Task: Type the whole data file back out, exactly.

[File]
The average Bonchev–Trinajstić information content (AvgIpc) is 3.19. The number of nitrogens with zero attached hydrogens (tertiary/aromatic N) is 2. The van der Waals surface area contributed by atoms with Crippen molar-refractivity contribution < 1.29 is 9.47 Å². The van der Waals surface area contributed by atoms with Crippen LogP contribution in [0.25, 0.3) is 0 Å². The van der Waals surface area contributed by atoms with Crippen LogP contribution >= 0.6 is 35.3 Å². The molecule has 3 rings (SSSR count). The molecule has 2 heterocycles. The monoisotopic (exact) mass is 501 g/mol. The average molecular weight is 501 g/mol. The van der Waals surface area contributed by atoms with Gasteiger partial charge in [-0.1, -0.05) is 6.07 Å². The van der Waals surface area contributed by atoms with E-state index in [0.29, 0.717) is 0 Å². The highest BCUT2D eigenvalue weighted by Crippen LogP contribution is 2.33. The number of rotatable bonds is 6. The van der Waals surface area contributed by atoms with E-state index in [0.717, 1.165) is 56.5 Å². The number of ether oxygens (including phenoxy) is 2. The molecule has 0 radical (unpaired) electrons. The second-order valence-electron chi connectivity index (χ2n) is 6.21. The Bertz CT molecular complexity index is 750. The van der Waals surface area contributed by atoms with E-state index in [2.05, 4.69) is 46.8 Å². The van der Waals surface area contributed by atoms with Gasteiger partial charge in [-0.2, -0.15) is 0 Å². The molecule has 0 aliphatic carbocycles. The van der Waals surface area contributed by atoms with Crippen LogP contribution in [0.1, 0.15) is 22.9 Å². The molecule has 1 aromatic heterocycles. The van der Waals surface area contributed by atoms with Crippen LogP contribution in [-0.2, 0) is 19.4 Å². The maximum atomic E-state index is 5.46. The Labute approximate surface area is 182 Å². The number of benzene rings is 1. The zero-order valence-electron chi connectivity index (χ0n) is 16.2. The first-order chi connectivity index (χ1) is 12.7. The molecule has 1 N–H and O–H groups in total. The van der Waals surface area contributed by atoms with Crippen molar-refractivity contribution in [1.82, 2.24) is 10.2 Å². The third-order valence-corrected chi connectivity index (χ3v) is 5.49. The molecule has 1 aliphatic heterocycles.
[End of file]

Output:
The average Bonchev–Trinajstić information content (AvgIpc) is 3.19. The number of nitrogens with zero attached hydrogens (tertiary/aromatic N) is 2. The van der Waals surface area contributed by atoms with Crippen molar-refractivity contribution < 1.29 is 9.47 Å². The van der Waals surface area contributed by atoms with Crippen LogP contribution in [0.25, 0.3) is 0 Å². The van der Waals surface area contributed by atoms with Crippen LogP contribution >= 0.6 is 35.3 Å². The molecule has 3 rings (SSSR count). The molecule has 2 heterocycles. The monoisotopic (exact) mass is 501 g/mol. The average molecular weight is 501 g/mol. The van der Waals surface area contributed by atoms with Gasteiger partial charge in [-0.1, -0.05) is 6.07 Å². The van der Waals surface area contributed by atoms with E-state index in [0.29, 0.717) is 0 Å². The highest BCUT2D eigenvalue weighted by Crippen LogP contribution is 2.33. The number of rotatable bonds is 6. The van der Waals surface area contributed by atoms with E-state index in [0.717, 1.165) is 56.5 Å². The number of ether oxygens (including phenoxy) is 2. The molecule has 0 radical (unpaired) electrons. The second-order valence-electron chi connectivity index (χ2n) is 6.21. The Bertz CT molecular complexity index is 750. The van der Waals surface area contributed by atoms with E-state index in [2.05, 4.69) is 46.8 Å². The van der Waals surface area contributed by atoms with Gasteiger partial charge in [-0.2, -0.15) is 0 Å². The molecule has 0 aliphatic carbocycles. The van der Waals surface area contributed by atoms with Crippen LogP contribution in [0.1, 0.15) is 22.9 Å². The molecule has 1 aromatic heterocycles. The van der Waals surface area contributed by atoms with Crippen LogP contribution in [-0.2, 0) is 19.4 Å². The maximum atomic E-state index is 5.46. The Labute approximate surface area is 182 Å². The number of benzene rings is 1. The zero-order valence-electron chi connectivity index (χ0n) is 16.2. The first-order chi connectivity index (χ1) is 12.7. The molecule has 1 N–H and O–H groups in total. The van der Waals surface area contributed by atoms with Crippen molar-refractivity contribution in [1.82, 2.24) is 10.2 Å². The third-order valence-corrected chi connectivity index (χ3v) is 5.49. The molecule has 1 aliphatic heterocycles.